Dissertation/Thesis Abstract

Development of High-Performance Impact Resistant Concrete Mixtures with Locally Accessible Materials
by Baral, Kamal, M.S., University of Louisiana at Lafayette, 2018, 103; 10844251
Abstract (Summary)

Engineered cementitious composites (ECC) is a class of high-performance fiber reinforced cementitious composites featuring the strain hardening behavior under tension. The high tensile ductility of ECC results in high impact resistance and energy absorption capacity which make ECC ideal for application in impact resistance structures, like crash barriers compared to regular concrete. Concrete crash barriers, due to the low energy absorption capacity and material rigidity, are severe safety threats to vehicles and passengers. It was envisioned that by employing ECC in the design of concrete crash barriers, impact resistance of the barriers will be effectively improved; damage to vehicles and passengers during vehicle-barrier collisions will be reduced; service life of concrete barriers will be extended; and maintenance cost will be reduced. However, due to high material cost and lack of local availability, the field application of ECC has been greatly limited.

This research presents the results of tailoring the economical ECC using locally available poly-vinyl alcohol (PVA) fibers and river sand for impact resistance. Material tailoring was conducted under the guidance of micromechanics design principle by adjusting the fiber, matrix and interface properties to retain the tensile ductility. The tensile and flexural behavior of the developed material were characterized under pseudo-static loading and high strain rate loading up to 10-1/s. Direct drop-weight impact test was conducted to assess the impact resistance and energy absorption capacity of the material. It was ensured that ECC maintains the tensile strain capacity above 2% under all tested strain rates. Comparing the damage characteristics, energy absorption capacity and load-bearing capacity during repeated impact loading with regular R/C panels, ECC was found to have superior energy dissipation capacity, and damage tolerance. The research result has demonstrated that the newly developed ECC has a great potential for crash barrier applications.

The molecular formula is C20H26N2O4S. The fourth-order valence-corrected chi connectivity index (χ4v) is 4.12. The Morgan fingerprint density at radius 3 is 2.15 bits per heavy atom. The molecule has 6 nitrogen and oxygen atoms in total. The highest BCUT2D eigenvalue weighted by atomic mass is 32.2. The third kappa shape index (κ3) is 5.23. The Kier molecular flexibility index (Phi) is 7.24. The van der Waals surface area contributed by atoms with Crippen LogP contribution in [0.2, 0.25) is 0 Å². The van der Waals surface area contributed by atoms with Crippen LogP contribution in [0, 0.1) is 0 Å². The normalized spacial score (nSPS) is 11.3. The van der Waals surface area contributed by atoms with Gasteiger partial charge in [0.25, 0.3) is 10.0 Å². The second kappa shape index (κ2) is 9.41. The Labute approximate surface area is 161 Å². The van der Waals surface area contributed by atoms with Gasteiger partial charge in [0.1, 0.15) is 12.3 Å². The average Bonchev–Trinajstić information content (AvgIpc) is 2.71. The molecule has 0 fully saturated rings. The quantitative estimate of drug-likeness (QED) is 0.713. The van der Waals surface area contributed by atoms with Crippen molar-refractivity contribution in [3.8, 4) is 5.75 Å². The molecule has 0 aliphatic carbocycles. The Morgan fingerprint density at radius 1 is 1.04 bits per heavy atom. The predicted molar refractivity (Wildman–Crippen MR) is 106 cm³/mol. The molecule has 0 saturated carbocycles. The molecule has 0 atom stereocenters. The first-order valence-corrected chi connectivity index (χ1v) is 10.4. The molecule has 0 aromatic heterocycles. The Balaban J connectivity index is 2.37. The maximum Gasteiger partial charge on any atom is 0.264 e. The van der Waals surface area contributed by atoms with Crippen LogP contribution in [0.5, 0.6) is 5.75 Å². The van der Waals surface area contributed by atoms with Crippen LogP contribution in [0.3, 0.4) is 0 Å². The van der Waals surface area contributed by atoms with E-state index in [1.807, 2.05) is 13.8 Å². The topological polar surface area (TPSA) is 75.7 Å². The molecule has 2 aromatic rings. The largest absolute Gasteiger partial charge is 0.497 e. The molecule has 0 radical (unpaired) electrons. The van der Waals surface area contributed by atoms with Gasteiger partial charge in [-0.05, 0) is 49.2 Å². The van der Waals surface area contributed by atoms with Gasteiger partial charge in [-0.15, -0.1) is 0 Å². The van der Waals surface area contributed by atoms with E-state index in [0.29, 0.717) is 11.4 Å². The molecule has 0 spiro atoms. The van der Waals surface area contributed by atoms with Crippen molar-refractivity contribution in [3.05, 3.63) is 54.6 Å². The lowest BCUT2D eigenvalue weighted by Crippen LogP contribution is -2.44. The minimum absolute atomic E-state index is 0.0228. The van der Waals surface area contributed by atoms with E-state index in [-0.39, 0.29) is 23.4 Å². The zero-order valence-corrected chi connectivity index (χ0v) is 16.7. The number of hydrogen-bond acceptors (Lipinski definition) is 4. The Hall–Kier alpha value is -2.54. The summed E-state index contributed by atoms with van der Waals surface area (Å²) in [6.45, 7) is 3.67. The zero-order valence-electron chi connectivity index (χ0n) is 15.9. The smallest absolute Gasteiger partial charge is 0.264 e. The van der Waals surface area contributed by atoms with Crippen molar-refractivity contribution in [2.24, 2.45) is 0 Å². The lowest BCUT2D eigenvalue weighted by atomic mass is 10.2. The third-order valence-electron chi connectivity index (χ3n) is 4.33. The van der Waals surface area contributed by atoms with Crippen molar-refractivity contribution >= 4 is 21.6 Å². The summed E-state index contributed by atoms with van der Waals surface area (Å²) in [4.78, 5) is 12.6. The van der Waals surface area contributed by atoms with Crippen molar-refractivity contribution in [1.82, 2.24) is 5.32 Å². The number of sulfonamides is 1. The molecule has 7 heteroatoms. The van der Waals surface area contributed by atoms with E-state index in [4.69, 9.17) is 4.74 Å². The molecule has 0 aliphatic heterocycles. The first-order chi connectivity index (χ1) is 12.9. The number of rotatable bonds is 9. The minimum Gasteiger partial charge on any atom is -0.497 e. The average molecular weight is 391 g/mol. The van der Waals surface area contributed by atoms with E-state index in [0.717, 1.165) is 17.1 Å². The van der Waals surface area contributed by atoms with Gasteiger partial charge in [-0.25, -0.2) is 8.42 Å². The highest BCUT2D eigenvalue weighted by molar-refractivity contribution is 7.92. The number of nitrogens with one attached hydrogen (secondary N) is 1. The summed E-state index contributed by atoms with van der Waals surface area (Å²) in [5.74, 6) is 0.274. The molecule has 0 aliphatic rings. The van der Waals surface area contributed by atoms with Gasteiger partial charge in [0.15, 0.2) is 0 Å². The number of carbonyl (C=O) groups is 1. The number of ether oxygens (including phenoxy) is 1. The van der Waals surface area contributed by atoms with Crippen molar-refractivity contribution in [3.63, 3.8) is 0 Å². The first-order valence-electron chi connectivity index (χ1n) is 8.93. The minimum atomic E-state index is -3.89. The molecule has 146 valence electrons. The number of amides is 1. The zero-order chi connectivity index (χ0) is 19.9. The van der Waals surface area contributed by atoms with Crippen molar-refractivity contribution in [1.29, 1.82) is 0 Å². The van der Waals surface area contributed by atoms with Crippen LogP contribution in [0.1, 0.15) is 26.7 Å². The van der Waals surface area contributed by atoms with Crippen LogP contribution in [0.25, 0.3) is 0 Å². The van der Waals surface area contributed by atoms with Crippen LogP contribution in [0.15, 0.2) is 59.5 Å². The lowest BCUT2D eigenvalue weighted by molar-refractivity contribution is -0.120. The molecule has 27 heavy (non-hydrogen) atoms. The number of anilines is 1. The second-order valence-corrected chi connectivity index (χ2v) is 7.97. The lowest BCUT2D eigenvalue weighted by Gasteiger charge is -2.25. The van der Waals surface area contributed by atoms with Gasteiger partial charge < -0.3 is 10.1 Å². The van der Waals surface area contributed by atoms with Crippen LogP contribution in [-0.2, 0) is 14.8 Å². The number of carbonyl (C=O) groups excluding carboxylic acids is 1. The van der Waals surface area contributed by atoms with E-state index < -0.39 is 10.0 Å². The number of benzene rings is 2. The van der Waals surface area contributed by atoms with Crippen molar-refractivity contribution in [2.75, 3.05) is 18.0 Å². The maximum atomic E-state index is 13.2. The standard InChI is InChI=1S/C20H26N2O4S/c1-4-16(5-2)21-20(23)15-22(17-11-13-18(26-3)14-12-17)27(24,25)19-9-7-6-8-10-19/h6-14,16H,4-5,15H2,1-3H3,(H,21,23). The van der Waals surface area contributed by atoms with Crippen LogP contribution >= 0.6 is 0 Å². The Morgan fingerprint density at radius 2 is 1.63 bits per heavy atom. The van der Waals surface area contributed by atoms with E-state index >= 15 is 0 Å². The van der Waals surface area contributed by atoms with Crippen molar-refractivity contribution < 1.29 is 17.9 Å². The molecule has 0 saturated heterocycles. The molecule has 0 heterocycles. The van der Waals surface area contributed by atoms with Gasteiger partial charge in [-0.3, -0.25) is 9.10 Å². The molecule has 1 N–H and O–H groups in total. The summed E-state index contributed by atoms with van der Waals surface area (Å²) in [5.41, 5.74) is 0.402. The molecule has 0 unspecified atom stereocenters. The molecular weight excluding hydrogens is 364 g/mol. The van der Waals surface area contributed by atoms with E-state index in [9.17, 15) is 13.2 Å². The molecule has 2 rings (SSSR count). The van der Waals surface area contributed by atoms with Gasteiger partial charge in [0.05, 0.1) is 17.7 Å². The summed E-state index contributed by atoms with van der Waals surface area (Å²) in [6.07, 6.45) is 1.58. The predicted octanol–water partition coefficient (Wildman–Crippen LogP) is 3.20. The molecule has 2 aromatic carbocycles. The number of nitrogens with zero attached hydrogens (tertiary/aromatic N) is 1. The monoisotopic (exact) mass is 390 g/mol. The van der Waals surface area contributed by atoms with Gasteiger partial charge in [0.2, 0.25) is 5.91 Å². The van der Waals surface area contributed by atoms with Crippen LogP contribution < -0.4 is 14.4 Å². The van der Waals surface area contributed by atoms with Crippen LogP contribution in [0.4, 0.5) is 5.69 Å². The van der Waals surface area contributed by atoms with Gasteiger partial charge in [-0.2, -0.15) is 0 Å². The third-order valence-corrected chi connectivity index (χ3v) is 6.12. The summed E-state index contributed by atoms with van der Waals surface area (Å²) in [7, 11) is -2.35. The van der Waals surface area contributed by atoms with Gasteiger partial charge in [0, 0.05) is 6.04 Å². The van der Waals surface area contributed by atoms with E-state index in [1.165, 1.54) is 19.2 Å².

Indexing (document details)
Advisor: Zhang, Qian
Commitee: Gopu, Vijaya K.A., Khattak, Mohammad Jamal, Tatar, Jovan
School: University of Louisiana at Lafayette
Department: Civil Engineering
School Location: United States -- Louisiana
Source: MAI 58/05M(E), Masters Abstracts International
Source Type: DISSERTATION
Subjects: Engineering, Civil engineering
Keywords: Crash barriers, Ductile, Engineered cementitious composites, Impact, Poly-vinyl alcohol
Publication Number: 10844251
ISBN: 9781392041819
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